Edit the film.

We have all the pieces – now it’s time to put them all together!

Use a commercial editing program to assemble our footage into a coherent film on my computer. Remove everything that doesn’t logically fit into the theme of our film – for instance, I might remove the parts of my interviews that don’t directly deal with our film’s topic. Take my time during the editing process – allow myself plenty of time to get it just right. When I think I am done, sleep on it, then watch the entire film again and make any other edits I think are necessary.

  • Make our film as lean as possible, but be the director to work with a reasonable and ethical editor. For instance, if, while filming, I encountered strong evidence that goes against our film’s viewpoint, it’s a little disingenuous to pretend it doesn’t exist. Instead, modify the message of our film or, better yet, find a new counter-argument!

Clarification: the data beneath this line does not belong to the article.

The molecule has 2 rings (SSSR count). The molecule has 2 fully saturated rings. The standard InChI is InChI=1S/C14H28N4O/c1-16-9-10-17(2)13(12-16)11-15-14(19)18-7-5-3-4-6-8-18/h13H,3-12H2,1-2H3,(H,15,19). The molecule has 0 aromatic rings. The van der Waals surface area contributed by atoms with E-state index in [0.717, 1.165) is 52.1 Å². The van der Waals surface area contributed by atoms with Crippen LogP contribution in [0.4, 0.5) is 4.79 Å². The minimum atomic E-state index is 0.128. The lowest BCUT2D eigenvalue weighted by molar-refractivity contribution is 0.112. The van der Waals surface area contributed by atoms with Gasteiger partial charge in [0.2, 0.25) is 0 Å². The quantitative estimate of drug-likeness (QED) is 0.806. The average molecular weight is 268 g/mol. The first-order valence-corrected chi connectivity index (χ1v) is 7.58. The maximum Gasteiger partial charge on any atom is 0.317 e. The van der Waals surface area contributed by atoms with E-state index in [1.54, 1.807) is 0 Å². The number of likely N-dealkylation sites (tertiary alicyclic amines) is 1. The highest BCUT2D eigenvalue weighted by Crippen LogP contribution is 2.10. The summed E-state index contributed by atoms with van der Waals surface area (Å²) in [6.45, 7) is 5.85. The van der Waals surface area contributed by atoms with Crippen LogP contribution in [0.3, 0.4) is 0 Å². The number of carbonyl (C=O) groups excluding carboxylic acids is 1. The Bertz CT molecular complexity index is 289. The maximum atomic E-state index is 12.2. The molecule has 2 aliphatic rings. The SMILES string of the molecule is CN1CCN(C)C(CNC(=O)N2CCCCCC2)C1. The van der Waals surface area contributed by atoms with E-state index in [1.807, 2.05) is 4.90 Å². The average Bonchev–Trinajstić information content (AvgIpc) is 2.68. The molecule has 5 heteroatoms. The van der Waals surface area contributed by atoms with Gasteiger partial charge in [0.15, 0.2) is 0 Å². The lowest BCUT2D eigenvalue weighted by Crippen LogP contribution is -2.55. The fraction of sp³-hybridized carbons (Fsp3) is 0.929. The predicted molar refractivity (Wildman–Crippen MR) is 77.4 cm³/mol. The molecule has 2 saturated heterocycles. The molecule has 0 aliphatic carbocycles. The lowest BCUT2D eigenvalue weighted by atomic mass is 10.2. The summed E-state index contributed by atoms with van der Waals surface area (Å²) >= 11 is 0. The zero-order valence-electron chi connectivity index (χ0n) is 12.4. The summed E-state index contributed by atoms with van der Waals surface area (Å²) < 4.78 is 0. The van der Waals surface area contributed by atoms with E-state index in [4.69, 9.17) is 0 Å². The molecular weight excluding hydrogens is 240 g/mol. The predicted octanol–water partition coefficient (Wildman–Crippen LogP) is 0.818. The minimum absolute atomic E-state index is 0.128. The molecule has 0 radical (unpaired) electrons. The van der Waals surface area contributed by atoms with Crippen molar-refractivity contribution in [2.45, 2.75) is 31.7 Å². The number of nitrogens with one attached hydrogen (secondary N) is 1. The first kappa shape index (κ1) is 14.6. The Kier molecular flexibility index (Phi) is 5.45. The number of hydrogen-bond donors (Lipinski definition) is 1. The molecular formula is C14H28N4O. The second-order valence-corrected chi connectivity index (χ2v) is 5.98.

Do a screening.

After I’ve edited the film, I’ll probably want to share it. After all, films were meant to be watched! Show our movie to my friends, or someone else whose opinion I trust. Then market our project as broadly as possible. Have a public screening rent, beg or borrow a venue to allow audiences to enjoy our work.

  • Get as many people involved as possible. For every person involved in our project, it translates to two people in the audience for the screening or to buy our documentary.
  • Send our documentary out to festivals but choose fests carefully.
  • Be prepared to get honest feedback. Ask our viewer(s) to review our movie. Tell them not to sugarcoat it -I want to know exactly what they liked and what they didn’t like. According to what they tell me, I may choose go back to editing and fix what needs to be fixed. This can potentially (but not necessarily) mean re-shooting footage or adding new scenes.
  • Get used to rejection and toughen up. After investing countless hours in my documentary, I  expect audiences to react and respond. Don’t be disappointed if they aren’t “over the moon” about my project; we tend live in a media-consumptive world today and audiences have high expectations and low tolerance.